General Risk Factors

Many states and local jurisdictions are facing severe budgetary problems which may have an adverse impact on our business and financial results.

Many states and jurisdictions are facing severe budgetary problems. Action that may be taken in response to these problems, such as increases in property taxes on commercial properties, changes to sales taxes or other governmental efforts, including mandating medical insurance, paid time off and severance payments for employees, could adversely impact our business and results of operations.

We may incur impairment charges.

We evaluate on a quarterly basis our real estate portfolio for indicators of impairment. Impairment charges reflect management’s judgment of the probability and severity of the decline in the value of real estate assets we own. These charges and provisions may be required in the future as a result of factors beyond our control, including, among other things, changes in the economic environment and market conditions affecting the value of real property assets or natural or man-made disasters. If we are required to take impairment charges, our results of operations will be adversely impacted.

26


Rising operating expenses could reduce our cash flow and funds available for future distributions.

Our stores and any other stores we acquire or develop in the future are, and will be, subject to operating risks common to real estate in general, any or all of which may negatively affect us. Our stores are subject to increases in operating expenses such as real estate, sales and other taxes, personnel costs including mandated minimum hourly wage rates and the cost of providing specific medical coverage and governmental mandated benefits to our employees, utilities, customer acquisition costs, insurance, administrative expenses and costs for repairs and maintenance. If operating expenses increase without a corresponding increase in revenues, our profitability could diminish and limit our ability to make distributions to our shareholders.

We cannot assure our ability to pay dividends in the future.

Historically, we have paid quarterly distributions to our shareholders, and we intend to continue to pay quarterly dividends and to make distributions to our shareholders in amounts such that all or substantially all of our taxable income in each year, subject to certain adjustments, is distributed. This, along with other factors, should enable us to continue to qualify for the tax benefits accorded to a REIT under the Internal Revenue Code. We have not established a minimum dividends payment level, and all future distributions will be made at the discretion of our Board. Our ability to pay dividends will depend upon, among other factors:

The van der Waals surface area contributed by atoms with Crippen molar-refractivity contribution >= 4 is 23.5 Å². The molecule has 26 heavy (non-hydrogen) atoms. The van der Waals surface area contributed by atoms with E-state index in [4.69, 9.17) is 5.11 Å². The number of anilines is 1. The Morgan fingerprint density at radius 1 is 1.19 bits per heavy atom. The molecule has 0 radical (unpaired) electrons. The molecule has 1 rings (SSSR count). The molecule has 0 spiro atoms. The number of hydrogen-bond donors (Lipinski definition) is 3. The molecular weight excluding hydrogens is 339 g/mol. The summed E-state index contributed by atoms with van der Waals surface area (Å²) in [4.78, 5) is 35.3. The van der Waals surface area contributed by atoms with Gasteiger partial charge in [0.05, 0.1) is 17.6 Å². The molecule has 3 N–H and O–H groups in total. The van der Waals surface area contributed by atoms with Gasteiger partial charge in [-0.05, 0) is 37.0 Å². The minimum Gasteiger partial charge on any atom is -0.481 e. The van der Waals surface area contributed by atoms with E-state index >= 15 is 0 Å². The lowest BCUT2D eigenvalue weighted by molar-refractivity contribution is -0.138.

the operational and financial performance of our stores;

capital expenditures with respect to existing and newly acquired stores;

general and administrative costs associated with our operation as a publicly-held REIT;

maintenance of our REIT status;

the amount of, and the interest rates on, our debt;

the absence of significant expenditures relating to environmental and other regulatory matters; and

other risk factors described in this Report.

Certain of these matters are beyond our control and any significant difference between our expectations and actual results could have a material adverse effect on our cash flow and our ability to make distributions to shareholders.

We may become subject to litigation or threatened litigation which may divert management’s time and attention, require us to pay damages and expenses or restrict the operation of our business.

We may become subject to disputes with commercial parties with whom we maintain relationships or other parties with whom we do business. Any such dispute could result in litigation between us and the other parties. Whether or not any dispute actually proceeds to litigation, we may be required to devote significant management time and attention to its successful resolution (through litigation, settlement or otherwise), which would detract from our management’s ability to focus on our business. Any such resolution could involve the payment of damages or expenses by us, which may be significant. In addition, any such resolution could involve our agreement with terms that restrict the operation of our business.